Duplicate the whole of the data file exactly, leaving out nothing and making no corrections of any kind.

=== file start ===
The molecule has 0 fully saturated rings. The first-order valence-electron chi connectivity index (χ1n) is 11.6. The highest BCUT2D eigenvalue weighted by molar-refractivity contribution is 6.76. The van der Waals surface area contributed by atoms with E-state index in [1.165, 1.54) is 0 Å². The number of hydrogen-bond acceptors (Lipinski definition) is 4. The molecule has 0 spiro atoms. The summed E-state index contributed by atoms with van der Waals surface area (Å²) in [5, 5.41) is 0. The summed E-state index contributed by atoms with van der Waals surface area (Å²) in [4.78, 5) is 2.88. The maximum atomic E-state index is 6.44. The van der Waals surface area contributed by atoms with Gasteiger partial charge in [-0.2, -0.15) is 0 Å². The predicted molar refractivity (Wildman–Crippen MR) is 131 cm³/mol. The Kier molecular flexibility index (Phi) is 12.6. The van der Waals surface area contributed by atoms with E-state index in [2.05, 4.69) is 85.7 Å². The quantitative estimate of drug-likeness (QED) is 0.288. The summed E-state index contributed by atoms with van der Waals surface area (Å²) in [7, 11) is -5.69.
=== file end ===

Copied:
The molecule has 0 fully saturated rings. The first-order valence-electron chi connectivity index (χ1n) is 11.6. The highest BCUT2D eigenvalue weighted by molar-refractivity contribution is 6.76. The van der Waals surface area contributed by atoms with E-state index in [1.165, 1.54) is 0 Å². The number of hydrogen-bond acceptors (Lipinski definition) is 4. The molecule has 0 spiro atoms. The summed E-state index contributed by atoms with van der Waals surface area (Å²) in [5, 5.41) is 0. The summed E-state index contributed by atoms with van der Waals surface area (Å²) in [4.78, 5) is 2.88. The maximum atomic E-state index is 6.44. The van der Waals surface area contributed by atoms with Gasteiger partial charge in [-0.2, -0.15) is 0 Å². The predicted molar refractivity (Wildman–Crippen MR) is 131 cm³/mol. The Kier molecular flexibility index (Phi) is 12.6. The van der Waals surface area contributed by atoms with E-state index in [2.05, 4.69) is 85.7 Å². The quantitative estimate of drug-likeness (QED) is 0.288. The summed E-state index contributed by atoms with van der Waals surface area (Å²) in [7, 11) is -5.69.